After more than two years of trekking on Mars, NASA's Curiosity rover has finally reached the territory it was designed to explore: the foothills of Mount Sharp.
The 3-mile-high (5-kilometer-high) mountain in the middle of Gale Crater, also known as Aeolis Mons, is thought to preserve a wider stretch of the Red Planet's geology than any probe has analyzed previously. The rock layers of the Murray Formation, near the rover's current location, appear to be more than 600 feet (200 meters) thick, mission scientist Katie Stack said Thursday.
"We potentially have millions to tens of millions of years of Martian history just waiting for us to explore," she told reporters during a NASA teleconference.
For more than a year after its landing in August 2012, Curiosity was on an extended detour to a geologically intriguing area in the opposite direction from Mount Sharp, nicknamed Yellowknife Bay. Scientists found out that, in ancient times, the area was a lakebed that was capable of sustaining life as we know it on Earth.
Caltech geologist John Grotzinger, principal investigator for the $2.5 billion Curiosity mission, said the detour was well worth the trouble. But now the main scientific investigation can begin in earnest, he said.
"We have finally arrived at the far frontier that we have sought so long," he said.
Taking a shortcut
Curiosity was built to characterize environments on Mars that could have been potentially habitable on Mars in ancient times, seek out organic carbon molecules and document how the planet changed from a warmer, wetter world to the cold, dry realm we see today.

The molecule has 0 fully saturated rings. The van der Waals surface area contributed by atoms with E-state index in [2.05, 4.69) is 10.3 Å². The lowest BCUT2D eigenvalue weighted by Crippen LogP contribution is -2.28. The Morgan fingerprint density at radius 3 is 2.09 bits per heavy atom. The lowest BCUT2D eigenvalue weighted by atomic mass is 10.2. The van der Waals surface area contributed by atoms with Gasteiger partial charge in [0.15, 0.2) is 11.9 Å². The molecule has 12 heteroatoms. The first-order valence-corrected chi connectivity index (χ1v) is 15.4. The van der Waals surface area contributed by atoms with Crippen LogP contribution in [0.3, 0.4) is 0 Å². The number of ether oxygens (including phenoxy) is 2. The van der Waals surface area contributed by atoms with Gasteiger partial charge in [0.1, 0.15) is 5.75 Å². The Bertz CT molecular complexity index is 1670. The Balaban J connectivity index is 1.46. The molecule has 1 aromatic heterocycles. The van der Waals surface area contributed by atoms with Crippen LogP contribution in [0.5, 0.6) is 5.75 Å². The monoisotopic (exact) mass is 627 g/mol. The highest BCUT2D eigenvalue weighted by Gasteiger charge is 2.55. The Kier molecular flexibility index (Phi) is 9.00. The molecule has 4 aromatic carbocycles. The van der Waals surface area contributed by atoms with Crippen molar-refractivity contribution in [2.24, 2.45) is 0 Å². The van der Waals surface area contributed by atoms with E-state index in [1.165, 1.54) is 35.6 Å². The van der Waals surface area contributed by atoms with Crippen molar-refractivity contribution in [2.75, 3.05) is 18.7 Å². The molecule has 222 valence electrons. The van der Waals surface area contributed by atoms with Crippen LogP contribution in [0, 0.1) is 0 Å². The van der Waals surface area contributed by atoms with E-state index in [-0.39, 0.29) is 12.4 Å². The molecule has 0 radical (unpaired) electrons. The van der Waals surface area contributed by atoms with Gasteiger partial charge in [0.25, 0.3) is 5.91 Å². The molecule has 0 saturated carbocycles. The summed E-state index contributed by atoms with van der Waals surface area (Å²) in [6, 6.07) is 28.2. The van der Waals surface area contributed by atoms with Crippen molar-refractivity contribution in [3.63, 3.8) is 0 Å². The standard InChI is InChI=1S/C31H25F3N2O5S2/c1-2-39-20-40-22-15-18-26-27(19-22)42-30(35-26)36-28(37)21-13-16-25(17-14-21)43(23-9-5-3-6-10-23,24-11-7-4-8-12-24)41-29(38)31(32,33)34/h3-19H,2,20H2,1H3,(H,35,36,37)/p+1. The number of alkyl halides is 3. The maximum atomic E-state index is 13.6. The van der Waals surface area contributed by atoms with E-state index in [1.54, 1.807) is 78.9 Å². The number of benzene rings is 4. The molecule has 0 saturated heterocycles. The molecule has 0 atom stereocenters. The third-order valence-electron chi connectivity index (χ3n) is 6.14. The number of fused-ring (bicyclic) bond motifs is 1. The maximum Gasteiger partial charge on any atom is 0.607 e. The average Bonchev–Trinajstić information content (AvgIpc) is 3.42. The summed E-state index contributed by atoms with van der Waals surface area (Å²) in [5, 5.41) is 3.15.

Over the weeks, months and most likely years to come, Curiosity will analyze Mount Sharp's layers of rock and build up a time line for Mars' climatic and geological shifts.
Curiosity is beginning the job by checking out rocks on the mountain's lower slopes, at an entry point near an outcrop nicknamed Pahrump Hills. At one time, the rover team planned to go on to a farther entry point called Murray Buttes. But the rover's route was changed to reduce the potential wear and tear on Curiosity's battered wheels.
A close look at Pahrump Hills and the terrain just beyond convinced scientists that it was a more promising place for scientific study than Murray Buttes, Grotzinger said.
Curiosity's team has already identified rocks that have an earthy, gray-green look beneath a layer of red Martian dust, with veins of white silica-bearing material running through the rocks. "We believe that this is very important rock to drill. ... It means we're on to something new," Grotzinger said.
The first outcrop, known as Bonanza King, turned out to be too unstable for drilling, but Curiosity's team is checking out similar rocks in the area. Grotzinger said scientists would rely on updated data from Curiosity as well as NASA's Mars Reconnaissance Orbiter to select future targets. Drilling could begin as early as next week.
"I think this will be the most thorough analysis that's ever been done on Mars in a systematic way," he said.
Reviewing the review
Jim Green, director of NASA Headquarters' Planetary Science Division, hailed the rover's arrival at the base of Mount Sharp and said it marked the start of "the next phase of research for Curiosity." He said the extended mission was budgeted at $59.4 million for the next fiscal year.
During the teleconference, several questions were raised about a recent report from NASA's planetary senior review panel, which said the plan for Curiosity's extended mission "lacked scientific focus and detail." The mission was given a "very good / good" rating — which was not as high as the ranking given to, say, the Mars Opportunity mission or the Cassini mission to Saturn.
Green downplayed the controversy, and emphasized how much science was being returned by the Curiosity mission. He acknowledged, however, that not everyone was satisfied. "It's not all unanimity," he told reporters.